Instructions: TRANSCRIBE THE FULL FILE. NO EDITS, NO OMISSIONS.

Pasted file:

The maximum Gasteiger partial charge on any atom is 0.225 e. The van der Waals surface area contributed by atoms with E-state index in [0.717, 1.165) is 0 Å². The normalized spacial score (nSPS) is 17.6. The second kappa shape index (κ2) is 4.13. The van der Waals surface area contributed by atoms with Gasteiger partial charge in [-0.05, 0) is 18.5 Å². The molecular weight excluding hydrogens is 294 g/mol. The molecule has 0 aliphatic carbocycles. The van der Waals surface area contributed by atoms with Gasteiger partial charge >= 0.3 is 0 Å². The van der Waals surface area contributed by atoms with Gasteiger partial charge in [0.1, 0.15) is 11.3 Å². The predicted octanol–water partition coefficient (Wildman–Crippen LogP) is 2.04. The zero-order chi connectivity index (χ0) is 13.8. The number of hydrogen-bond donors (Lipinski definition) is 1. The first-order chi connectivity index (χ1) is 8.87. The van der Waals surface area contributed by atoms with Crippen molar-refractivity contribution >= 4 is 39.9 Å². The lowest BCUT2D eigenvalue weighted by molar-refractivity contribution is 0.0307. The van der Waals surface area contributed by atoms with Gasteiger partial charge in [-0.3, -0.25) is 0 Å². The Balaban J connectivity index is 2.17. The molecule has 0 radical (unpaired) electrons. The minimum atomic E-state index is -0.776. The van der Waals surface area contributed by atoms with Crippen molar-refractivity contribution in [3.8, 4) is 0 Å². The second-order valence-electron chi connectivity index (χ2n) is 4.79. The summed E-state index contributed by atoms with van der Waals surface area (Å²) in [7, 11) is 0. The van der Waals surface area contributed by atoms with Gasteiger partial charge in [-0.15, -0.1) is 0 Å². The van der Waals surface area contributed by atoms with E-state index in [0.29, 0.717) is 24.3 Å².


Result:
The maximum Gasteiger partial charge on any atom is 0.225 e. The van der Waals surface area contributed by atoms with E-state index in [0.717, 1.165) is 0 Å². The normalized spacial score (nSPS) is 17.6. The second kappa shape index (κ2) is 4.13. The van der Waals surface area contributed by atoms with Gasteiger partial charge in [-0.05, 0) is 18.5 Å². The molecular weight excluding hydrogens is 294 g/mol. The molecule has 0 aliphatic carbocycles. The van der Waals surface area contributed by atoms with Gasteiger partial charge >= 0.3 is 0 Å². The van der Waals surface area contributed by atoms with Gasteiger partial charge in [0.1, 0.15) is 11.3 Å². The predicted octanol–water partition coefficient (Wildman–Crippen LogP) is 2.04. The zero-order chi connectivity index (χ0) is 13.8. The number of hydrogen-bond donors (Lipinski definition) is 1. The first-order chi connectivity index (χ1) is 8.87. The van der Waals surface area contributed by atoms with Crippen molar-refractivity contribution >= 4 is 39.9 Å². The lowest BCUT2D eigenvalue weighted by molar-refractivity contribution is 0.0307. The van der Waals surface area contributed by atoms with Gasteiger partial charge in [-0.3, -0.25) is 0 Å². The Balaban J connectivity index is 2.17. The molecule has 0 radical (unpaired) electrons. The minimum atomic E-state index is -0.776. The van der Waals surface area contributed by atoms with Crippen molar-refractivity contribution in [3.8, 4) is 0 Å². The second-order valence-electron chi connectivity index (χ2n) is 4.79. The summed E-state index contributed by atoms with van der Waals surface area (Å²) in [7, 11) is 0. The van der Waals surface area contributed by atoms with Gasteiger partial charge in [-0.15, -0.1) is 0 Å². The van der Waals surface area contributed by atoms with E-state index in [0.29, 0.717) is 24.3 Å².